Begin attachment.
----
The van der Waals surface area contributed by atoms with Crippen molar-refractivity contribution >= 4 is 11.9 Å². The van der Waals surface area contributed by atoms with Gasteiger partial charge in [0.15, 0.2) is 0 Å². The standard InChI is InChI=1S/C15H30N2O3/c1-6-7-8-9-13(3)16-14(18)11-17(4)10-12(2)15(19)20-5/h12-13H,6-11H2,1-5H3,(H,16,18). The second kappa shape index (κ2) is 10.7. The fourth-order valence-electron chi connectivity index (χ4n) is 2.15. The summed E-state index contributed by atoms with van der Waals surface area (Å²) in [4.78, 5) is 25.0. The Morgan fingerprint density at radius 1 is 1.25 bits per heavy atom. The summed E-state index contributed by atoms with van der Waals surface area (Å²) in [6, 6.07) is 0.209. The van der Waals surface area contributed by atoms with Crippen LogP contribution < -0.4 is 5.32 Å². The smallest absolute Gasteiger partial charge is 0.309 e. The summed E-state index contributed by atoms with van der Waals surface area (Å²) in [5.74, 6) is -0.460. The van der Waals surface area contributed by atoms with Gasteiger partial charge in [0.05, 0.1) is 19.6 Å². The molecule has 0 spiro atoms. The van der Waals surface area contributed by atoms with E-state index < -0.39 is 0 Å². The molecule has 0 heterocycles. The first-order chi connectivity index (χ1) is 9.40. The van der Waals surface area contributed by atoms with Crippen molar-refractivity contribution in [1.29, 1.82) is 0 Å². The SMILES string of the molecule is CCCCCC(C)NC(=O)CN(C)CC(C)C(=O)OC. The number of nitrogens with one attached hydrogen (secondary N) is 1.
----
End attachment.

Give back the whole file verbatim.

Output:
The van der Waals surface area contributed by atoms with Crippen molar-refractivity contribution >= 4 is 11.9 Å². The van der Waals surface area contributed by atoms with Gasteiger partial charge in [0.15, 0.2) is 0 Å². The standard InChI is InChI=1S/C15H30N2O3/c1-6-7-8-9-13(3)16-14(18)11-17(4)10-12(2)15(19)20-5/h12-13H,6-11H2,1-5H3,(H,16,18). The second kappa shape index (κ2) is 10.7. The fourth-order valence-electron chi connectivity index (χ4n) is 2.15. The summed E-state index contributed by atoms with van der Waals surface area (Å²) in [4.78, 5) is 25.0. The Morgan fingerprint density at radius 1 is 1.25 bits per heavy atom. The summed E-state index contributed by atoms with van der Waals surface area (Å²) in [6, 6.07) is 0.209. The van der Waals surface area contributed by atoms with Crippen LogP contribution < -0.4 is 5.32 Å². The smallest absolute Gasteiger partial charge is 0.309 e. The summed E-state index contributed by atoms with van der Waals surface area (Å²) in [5.74, 6) is -0.460. The van der Waals surface area contributed by atoms with Gasteiger partial charge in [0.05, 0.1) is 19.6 Å². The molecule has 0 spiro atoms. The van der Waals surface area contributed by atoms with E-state index < -0.39 is 0 Å². The molecule has 0 heterocycles. The first-order chi connectivity index (χ1) is 9.40. The van der Waals surface area contributed by atoms with Crippen molar-refractivity contribution in [1.29, 1.82) is 0 Å². The SMILES string of the molecule is CCCCCC(C)NC(=O)CN(C)CC(C)C(=O)OC. The number of nitrogens with one attached hydrogen (secondary N) is 1.